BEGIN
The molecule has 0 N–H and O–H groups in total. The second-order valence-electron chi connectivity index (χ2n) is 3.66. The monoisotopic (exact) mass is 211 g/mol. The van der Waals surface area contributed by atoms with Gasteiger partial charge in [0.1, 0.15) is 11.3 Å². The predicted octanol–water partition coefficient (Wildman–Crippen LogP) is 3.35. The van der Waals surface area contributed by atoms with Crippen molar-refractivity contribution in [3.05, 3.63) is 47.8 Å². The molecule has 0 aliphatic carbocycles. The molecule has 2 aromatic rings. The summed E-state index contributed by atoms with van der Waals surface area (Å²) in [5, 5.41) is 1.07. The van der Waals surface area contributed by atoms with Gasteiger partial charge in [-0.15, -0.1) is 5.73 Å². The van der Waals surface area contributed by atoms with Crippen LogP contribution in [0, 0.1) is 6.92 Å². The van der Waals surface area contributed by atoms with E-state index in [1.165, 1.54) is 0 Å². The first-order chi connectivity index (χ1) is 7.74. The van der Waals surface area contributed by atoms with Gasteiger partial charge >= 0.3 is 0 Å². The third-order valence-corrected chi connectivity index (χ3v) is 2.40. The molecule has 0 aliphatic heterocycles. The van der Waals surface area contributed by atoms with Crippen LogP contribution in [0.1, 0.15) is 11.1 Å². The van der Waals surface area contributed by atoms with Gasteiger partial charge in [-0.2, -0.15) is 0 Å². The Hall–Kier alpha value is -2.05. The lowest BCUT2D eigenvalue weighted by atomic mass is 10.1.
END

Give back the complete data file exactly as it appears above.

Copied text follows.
The molecule has 0 N–H and O–H groups in total. The second-order valence-electron chi connectivity index (χ2n) is 3.66. The monoisotopic (exact) mass is 211 g/mol. The van der Waals surface area contributed by atoms with Gasteiger partial charge in [0.1, 0.15) is 11.3 Å². The predicted octanol–water partition coefficient (Wildman–Crippen LogP) is 3.35. The van der Waals surface area contributed by atoms with Crippen molar-refractivity contribution in [3.05, 3.63) is 47.8 Å². The molecule has 0 aliphatic carbocycles. The molecule has 2 aromatic rings. The summed E-state index contributed by atoms with van der Waals surface area (Å²) in [5, 5.41) is 1.07. The van der Waals surface area contributed by atoms with Gasteiger partial charge in [-0.15, -0.1) is 5.73 Å². The van der Waals surface area contributed by atoms with Crippen LogP contribution in [0, 0.1) is 6.92 Å². The van der Waals surface area contributed by atoms with E-state index in [1.165, 1.54) is 0 Å². The first-order chi connectivity index (χ1) is 7.74. The van der Waals surface area contributed by atoms with Gasteiger partial charge >= 0.3 is 0 Å². The third-order valence-corrected chi connectivity index (χ3v) is 2.40. The molecule has 0 aliphatic heterocycles. The van der Waals surface area contributed by atoms with Crippen LogP contribution in [0.1, 0.15) is 11.1 Å². The van der Waals surface area contributed by atoms with Gasteiger partial charge in [-0.2, -0.15) is 0 Å². The Hall–Kier alpha value is -2.05. The lowest BCUT2D eigenvalue weighted by atomic mass is 10.1.